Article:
Steven Spielberg's new film is an absorbing political thriller about America's first black president, Abraham Lincoln.
Now, I know what you're thinking: America's first black president was Bill Clinton. But in Lincoln, after a brief prologue of hand-to-hand Civil War combat (Saving Private Ryan with bayonets), we meet The Man (Daniel Day-Lewis) as he talks affably to two black soldiers — or, more accurately, listens to them talk to him.
They admire his stand on abolition, but the more assertive man wonders how far he'll go: Does freedom mean suffrage? He doesn't answer. But history does: Once we end the transgression of slavery, Lincoln believed, we should do our former slaves the favor of resettling them somewhere outside of the United States.
Spielberg overlooks this fact, but no matter: His film is a fine account of the first few months of 1865, when Grant cornered Lee, and Lincoln cornered Congress, working his rhetorical and political legerdemain to pass the 13th Amendment, which outlawed slavery. Spielberg's film is all intelligent talk and a pleasure to hear: Tony Kushner's screenplay, based in part on historian Doris Kearns Goodwin's book, is smartly speechified yet sometimes playful, especially when a trio of political operatives (led by James Spader) wrangle (i.e., buy) Congressional votes for their leader.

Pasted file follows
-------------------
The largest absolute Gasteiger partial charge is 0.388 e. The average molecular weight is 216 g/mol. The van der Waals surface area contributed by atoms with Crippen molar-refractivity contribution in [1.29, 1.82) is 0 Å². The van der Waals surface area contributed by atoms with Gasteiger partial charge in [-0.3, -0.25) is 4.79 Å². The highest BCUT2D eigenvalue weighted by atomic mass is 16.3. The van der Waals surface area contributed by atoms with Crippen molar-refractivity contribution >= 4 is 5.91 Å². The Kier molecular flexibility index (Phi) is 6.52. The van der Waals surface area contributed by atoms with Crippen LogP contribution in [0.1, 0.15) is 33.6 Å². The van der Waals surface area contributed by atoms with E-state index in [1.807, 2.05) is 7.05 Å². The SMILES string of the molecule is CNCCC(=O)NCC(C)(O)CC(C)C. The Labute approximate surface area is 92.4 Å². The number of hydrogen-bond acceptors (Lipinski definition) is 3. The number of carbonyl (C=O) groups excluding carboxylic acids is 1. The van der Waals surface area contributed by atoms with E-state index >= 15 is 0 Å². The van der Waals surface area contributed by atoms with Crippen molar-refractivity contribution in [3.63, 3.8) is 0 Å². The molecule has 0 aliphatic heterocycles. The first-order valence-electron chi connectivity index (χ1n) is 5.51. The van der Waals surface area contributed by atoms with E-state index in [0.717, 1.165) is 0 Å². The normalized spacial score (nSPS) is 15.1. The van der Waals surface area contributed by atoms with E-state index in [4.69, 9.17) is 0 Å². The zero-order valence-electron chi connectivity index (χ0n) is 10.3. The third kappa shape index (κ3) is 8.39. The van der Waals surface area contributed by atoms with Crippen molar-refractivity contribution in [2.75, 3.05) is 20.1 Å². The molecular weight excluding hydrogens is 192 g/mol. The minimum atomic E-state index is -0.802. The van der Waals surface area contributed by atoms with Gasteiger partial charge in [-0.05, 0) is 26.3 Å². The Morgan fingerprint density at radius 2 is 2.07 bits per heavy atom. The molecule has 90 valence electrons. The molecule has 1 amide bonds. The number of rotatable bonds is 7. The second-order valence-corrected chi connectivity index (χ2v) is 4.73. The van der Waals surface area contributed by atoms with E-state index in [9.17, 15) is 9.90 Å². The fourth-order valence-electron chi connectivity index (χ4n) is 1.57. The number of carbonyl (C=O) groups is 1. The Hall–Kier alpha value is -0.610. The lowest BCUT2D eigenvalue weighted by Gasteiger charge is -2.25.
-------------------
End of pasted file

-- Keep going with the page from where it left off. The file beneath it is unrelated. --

Lincoln is unashamed to proclaim its right ideas, and it's filled with familiar actors enjoying each other's company. Tommy Lee Jones is Pennsylvania Congressman Thaddeus Stevens, a fiery liberal Republican (they were the good guys back then), and Sally Field is a slightly sane Mary Todd. Look for Joseph Gordon-Levitt, David Strathairn, Hal Holbrook, many more — and, in a cameo-surprise at the end, S. Epatha Merkerson.
If you're wondering whether Day-Lewis is any good as Lincoln, the answer is: well, of course. When great actors act, the character becomes the performance, and I now believe that Abe Lincoln said "shit," not as an expletive, but in a wry anecdote about a British bowel movement. This Lincoln is the smartest guy in a roomful of smart guys, thoroughly aware of his power, and of being many steps ahead of the God-fearing nation of racists he represents. His story is about the need for leadership (by a president) and compromise (by Congress). Sound familiar? Lincoln doesn't try very hard to humanize its icon, and why should it: Only a fool would think he wasn't. His immutable death comes in a brief sequence of rare elegance, both for the film's genre and its maker.